# Quantity Theory of Money

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## Definition of 'Quantity Theory of Money'

The quantity theory of money is a theory that states that the money supply has a direct, proportional relationship with the price level. In other words, if the money supply increases, the price level will increase, and vice versa.

The quantity theory of money is based on the equation of exchange, which states that MV = PQ. In this equation, M is the money supply, V is the velocity of money, P is the price level, and Q is the real output of goods and services.

The quantity theory of money assumes that V and Q are constant. This means that if M increases, P must also increase in order to keep the equation of exchange in balance.

The quantity theory of money has been used to explain the relationship between inflation and the money supply. When the money supply increases, it leads to an increase in the price level, which is known as inflation. This is because the increased money supply leads to more demand for goods and services, which in turn drives up prices.

The quantity theory of money has also been used to argue for the need for central banks to control the money supply. Central banks can control the money supply by buying and selling government bonds. When the central bank buys government bonds, it increases the money supply. When the central bank sells government bonds, it decreases the money supply.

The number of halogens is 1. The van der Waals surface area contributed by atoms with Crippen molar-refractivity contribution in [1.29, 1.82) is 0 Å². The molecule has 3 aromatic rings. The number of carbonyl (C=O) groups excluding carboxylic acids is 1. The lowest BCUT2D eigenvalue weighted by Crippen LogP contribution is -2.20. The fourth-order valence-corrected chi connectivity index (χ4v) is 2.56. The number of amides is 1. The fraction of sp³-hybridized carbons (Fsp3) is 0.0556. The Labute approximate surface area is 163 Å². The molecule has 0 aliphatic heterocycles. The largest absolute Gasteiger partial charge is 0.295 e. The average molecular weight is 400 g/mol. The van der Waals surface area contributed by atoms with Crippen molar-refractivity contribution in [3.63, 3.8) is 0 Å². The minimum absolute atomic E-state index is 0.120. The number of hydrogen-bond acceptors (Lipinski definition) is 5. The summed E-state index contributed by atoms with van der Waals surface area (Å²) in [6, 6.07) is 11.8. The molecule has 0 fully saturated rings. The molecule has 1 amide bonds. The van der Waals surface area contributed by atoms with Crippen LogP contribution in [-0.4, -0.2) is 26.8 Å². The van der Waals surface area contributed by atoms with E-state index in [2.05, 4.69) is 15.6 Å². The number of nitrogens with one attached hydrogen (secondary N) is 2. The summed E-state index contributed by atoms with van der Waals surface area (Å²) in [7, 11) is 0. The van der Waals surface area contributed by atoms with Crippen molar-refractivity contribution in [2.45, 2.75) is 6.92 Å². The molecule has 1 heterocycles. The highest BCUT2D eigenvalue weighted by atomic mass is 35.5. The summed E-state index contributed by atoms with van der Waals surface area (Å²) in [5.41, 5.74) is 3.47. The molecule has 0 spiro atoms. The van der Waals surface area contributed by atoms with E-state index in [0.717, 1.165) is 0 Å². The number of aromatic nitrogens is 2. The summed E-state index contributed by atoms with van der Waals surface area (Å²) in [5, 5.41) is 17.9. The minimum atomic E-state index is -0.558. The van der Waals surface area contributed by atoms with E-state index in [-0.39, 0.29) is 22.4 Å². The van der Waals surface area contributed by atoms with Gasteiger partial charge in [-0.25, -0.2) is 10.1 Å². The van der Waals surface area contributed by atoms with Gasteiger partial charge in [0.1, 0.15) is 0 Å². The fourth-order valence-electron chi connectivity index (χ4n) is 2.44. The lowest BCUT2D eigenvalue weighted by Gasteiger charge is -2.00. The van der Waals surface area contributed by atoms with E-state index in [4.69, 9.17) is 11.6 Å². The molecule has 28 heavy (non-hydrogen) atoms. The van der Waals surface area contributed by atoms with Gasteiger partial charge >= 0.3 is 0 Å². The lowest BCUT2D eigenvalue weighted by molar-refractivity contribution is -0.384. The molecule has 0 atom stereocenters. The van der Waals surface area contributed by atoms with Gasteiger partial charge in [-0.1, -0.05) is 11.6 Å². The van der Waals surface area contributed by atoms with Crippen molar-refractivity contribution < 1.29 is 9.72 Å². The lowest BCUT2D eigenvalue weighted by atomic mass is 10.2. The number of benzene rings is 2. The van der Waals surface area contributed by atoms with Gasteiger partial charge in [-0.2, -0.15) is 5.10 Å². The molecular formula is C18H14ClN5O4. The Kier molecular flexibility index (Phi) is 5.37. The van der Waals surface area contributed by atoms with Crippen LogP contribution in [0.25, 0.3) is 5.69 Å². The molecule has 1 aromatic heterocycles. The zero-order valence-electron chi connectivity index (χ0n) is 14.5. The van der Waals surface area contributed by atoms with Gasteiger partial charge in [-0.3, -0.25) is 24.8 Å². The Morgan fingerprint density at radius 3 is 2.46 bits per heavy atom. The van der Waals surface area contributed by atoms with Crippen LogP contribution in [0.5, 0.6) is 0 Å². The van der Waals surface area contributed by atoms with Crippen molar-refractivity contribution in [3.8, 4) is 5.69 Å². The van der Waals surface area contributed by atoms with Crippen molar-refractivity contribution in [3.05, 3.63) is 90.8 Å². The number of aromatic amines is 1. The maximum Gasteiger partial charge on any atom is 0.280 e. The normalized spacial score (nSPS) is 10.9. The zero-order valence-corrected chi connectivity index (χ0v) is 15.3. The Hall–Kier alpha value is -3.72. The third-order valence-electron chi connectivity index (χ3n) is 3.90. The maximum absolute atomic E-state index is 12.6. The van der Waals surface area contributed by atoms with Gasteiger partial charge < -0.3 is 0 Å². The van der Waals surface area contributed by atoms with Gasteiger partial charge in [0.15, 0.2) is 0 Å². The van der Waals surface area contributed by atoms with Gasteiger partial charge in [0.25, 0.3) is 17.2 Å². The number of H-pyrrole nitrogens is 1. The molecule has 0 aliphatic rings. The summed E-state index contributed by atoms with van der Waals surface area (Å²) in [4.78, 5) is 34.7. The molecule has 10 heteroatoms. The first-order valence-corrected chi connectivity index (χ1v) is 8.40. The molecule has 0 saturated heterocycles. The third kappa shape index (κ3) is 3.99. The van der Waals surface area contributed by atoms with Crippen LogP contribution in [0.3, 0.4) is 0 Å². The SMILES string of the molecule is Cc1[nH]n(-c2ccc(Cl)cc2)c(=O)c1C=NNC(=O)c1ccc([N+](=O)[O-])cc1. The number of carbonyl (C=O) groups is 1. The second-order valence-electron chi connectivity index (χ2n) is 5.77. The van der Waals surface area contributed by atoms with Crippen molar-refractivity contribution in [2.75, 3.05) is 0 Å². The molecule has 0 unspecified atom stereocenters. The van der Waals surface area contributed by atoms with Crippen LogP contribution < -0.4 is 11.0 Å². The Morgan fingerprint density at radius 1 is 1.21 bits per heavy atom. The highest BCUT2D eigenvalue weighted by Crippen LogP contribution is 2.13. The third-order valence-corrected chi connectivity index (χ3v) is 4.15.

The quantity theory of money is a controversial theory. Some economists believe that it is too simplistic and that it does not take into account other factors that affect the price level, such as supply and demand. However, the quantity theory of money remains an important theory in macroeconomics and is used by central banks to set monetary policy.

In addition to the basic quantity theory of money, there are also several variants of the theory. One variant is the Cambridge cash-balance theory, which states that the demand for money is proportional to the price level and the level of real output. Another variant is the Fisher equation, which states that the nominal interest rate is equal to the real interest rate plus the expected rate of inflation.

The quantity theory of money is a complex and controversial theory. However, it remains an important theory in macroeconomics and is used by central banks to set monetary policy.

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